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Creditors register their claims with the insolvency court using a prescribed form, and may do so from the opening of insolvency proceedings until the set deadline.
Creditors register their claims with the insolvency court using a prescribed form, and may do so from the opening of insolvency proceedings until the deadline set in the insolvency decision, which is two months regardless of the insolvency method. Claims filed after the deadline are disregarded by the insolvency court and cannot be satisfied in insolvency proceedings. Claims that have already been filed with a court and enforceable claims, including those that are being recovered by enforcement or execution, are also registered. A creditor who files claims or who is regarded as a registered creditor may withdraw the registration of their claim at any time during the insolvency proceedings.
A claim registration application must explain how the claim that is being filed arose and what value it has. A claim must always be quantified in monetary terms, even if it is a non-monetary claim. Any documents to which the claim registration application refers need to be attached to the application. The enforceability of a claim is demonstrated by an authentic instrument.
For the purposes of the limitation period or the time limit until the extinguishment of rights, a claim registration application has the same effects as an action or other invocation of a right before a court; this period starts on the date on which the application is submitted to the insolvency court.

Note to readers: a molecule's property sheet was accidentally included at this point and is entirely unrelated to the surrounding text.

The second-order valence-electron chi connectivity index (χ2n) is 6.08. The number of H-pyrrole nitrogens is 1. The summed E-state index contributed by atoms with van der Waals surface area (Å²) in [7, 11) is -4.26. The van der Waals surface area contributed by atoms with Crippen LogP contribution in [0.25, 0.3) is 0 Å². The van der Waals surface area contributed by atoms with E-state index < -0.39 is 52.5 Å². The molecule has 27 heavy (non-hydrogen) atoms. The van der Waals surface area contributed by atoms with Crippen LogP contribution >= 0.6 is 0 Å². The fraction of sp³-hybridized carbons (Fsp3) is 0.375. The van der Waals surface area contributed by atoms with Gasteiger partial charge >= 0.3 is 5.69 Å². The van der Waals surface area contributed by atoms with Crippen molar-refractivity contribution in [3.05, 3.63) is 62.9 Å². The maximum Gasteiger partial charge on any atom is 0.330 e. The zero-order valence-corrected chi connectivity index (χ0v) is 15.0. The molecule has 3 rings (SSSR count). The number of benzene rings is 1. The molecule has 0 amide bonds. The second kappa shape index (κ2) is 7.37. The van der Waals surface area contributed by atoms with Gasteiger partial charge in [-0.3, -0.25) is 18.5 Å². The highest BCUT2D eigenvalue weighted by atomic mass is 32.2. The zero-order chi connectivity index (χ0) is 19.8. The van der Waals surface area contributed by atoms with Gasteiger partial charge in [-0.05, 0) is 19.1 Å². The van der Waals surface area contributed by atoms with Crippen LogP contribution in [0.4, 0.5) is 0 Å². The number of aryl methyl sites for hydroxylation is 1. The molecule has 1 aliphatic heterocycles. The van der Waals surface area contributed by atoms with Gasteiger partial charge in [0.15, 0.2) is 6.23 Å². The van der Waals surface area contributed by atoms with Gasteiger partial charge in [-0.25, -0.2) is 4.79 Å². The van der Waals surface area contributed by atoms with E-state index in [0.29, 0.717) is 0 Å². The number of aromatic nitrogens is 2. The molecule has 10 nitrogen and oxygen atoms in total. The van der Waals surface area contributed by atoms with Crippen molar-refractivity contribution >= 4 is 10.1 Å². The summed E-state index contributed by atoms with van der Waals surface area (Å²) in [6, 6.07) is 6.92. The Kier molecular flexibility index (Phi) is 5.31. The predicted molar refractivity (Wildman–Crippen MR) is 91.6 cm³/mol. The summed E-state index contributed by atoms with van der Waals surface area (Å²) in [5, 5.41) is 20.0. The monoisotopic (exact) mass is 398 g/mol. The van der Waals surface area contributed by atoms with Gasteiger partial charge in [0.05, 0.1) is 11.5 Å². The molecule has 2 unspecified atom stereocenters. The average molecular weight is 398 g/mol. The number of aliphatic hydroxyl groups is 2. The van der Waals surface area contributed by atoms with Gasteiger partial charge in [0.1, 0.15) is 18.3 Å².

The creditor is responsible for the accuracy of information contained in a claim registration application. The insolvency court, acting on a motion from the insolvency practitioner, may impose penalties if the amount of a registered claim is overstated (by more than 100%) by ordering payment of an amount to the insolvency estate that is determined with consideration for all circumstances relating to the registration and on the basis of a review of the claim itself, up to the amount by which the sum at which the claim was registered exceeds the actual value ascertained.
A creditor’s right to have their registered claim satisfied from security is disregarded if it is registered in a different order from that in which it should have been, or if, when reviewed, it is found that the level to which it was secured has been overstated by more than 100%. In this case, the insolvency court may penalise the creditor by ordering them to pay a (monetary) amount in favour of secured creditors who registered claims with security pertaining to the same assets. The insolvency court sets that payment with consideration for all circumstances in which the right to satisfaction from security has been exercised and reviewed, up to the amount by which the value of the security indicated in the application exceeds the security value ascertained.read more
Reference to legal acts
Sections 173 to 187 and Sections 203 and 204 of Act No 182/2006 on bankruptcy and the management thereof (the Insolvency Act), as amended
Compliance date: Last checked at 26.11.2020